First of all thank you for this software. I’ve used it many-a year. I’m 22, going into radio production, and on the side I make music, and have found audacity aspite all others to be the most user friendly of the music software industry. On an older version of audacity I remember you could go over the limitations of hz/other aspects of the effects i.e. beyond the table: you could input manually say…9999hz on tremolo with a 50% wet level at a saw wave… and this would be a form of very smooth distortion with an added extratone-esque like sound… but now it seems the newer versions of audacity have prevented this feature because when I make an input they do not let me go over certain amounts, and I’m now limited to ten hz… “value not in range” it says… is there a fix to this? Is it because I’m using windows ten, or should I downgrade a version?
Yes input is now validated for consistency so you cannot enter values outside a slider value.
The next 2.1.2 release of Audacity will let Nyquist plugins (where appropriate) use a text box without slider that does not have any practical range limit. However Tremolo itself will not be changed for 2.1.2.
If you want to change the ranges that are validated, open the tremolo.ny file in Audacity’s Plug-Ins folder in your favourite text editor. For example you could change:
;control lfo "Frequency (Hz)" real "" 4 0 10
;control lfo "Frequency (Hz)" real "" 4 0 10000
At such a high frequency it’s really not a “tremolo” effect any more, but rather an “Amplitude Modulation (AM)” effect.
There are some other modulation effects that you may find interesting here: http://wiki.audacityteam.org/wiki/Nyquist_Effect_Plug-ins#Modulation_Effects
(Download and installation instructions: http://wiki.audacityteam.org/wiki/Download_Nyquist_Plug-ins#download)
I notice that there is not an “AM” modulator effect there (and the “Ring Modulator” could do with some improvements). If you would be interested in a purpose made AM modulator (rather than just abusing the Tremolo effect ) feel free to request one in this part of the forum: http://forum.audacityteam.org/viewforum.php?f=42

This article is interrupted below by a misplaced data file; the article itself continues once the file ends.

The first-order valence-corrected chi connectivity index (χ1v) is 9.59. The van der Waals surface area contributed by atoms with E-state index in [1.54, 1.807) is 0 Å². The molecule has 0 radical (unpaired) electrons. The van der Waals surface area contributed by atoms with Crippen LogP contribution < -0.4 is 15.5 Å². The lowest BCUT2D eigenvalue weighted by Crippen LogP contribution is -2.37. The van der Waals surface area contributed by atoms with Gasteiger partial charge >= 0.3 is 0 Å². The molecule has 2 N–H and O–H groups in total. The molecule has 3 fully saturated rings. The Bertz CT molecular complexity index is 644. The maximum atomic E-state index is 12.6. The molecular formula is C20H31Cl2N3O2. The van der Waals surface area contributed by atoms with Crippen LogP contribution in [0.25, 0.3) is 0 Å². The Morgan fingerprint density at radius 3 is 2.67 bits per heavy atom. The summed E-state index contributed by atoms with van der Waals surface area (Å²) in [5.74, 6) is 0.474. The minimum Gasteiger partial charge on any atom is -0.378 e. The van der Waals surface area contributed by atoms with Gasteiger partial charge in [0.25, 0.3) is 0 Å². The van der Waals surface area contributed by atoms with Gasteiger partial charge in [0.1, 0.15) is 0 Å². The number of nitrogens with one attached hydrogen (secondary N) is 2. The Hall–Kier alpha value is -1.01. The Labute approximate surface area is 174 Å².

I think that a good AM effect would be a nice addition.
Thank you for the suggestions, I will look into am, and ring modulation, I will be looking forward to 2.1.2 since there will be less limitations, and then I could abuse tremolo AND A.M. and Ring-mod to my hearts content, I also looked into the situation and second the motion for an option prompt like “continue anyway?”. Have a good one.
You can abuse them to your hearts content in Audacity 2.1.1
One really nice thing about Nyquist plug-ins is that they can be modified very easily using no more than a plain text editor (NotePad++ is recommended, but plain old “NotePad” will do). Nyquist “.NY” files are just “plain text” with the usual “.TXT” extension changed to “.NY” (See here for how to show the file extension; http://windows.microsoft.com/en-gb/windows/show-hide-file-name-extensions#show-hide-file-name-extensions=windows-7).
Near the top of the .NY file are “headers” that begin with a single semicolon. The semicolon tells Nyquist to ignore the line, but Audacity is able to read them. When Audacity sees a correctly formed line beginning with ;control Audacity will create a control such as a slider widget, a text widget, a multi-choice widget…
For Slider widgets, there are three numbers at the end of the ';control" line which set the default, minimum and maximum values respectively. See here for more information about ;control widgets: http://wiki.audacityteam.org/wiki/Nyquist_Plug-ins_Reference#Nyquist_Plug-in_Widgets
After modifying a Nyquist plug-in, ensure that it has the required “.NY” file extension (if you use “NotePad”, the file extension may be changed to “.TXT”, in which case you would need to rename it back to “.NY”)
If you have any questions about modifying Nyquist plug-ins. please ask on the Nyquist board of this forum: http://forum.audacityteam.org/viewforum.php?f=39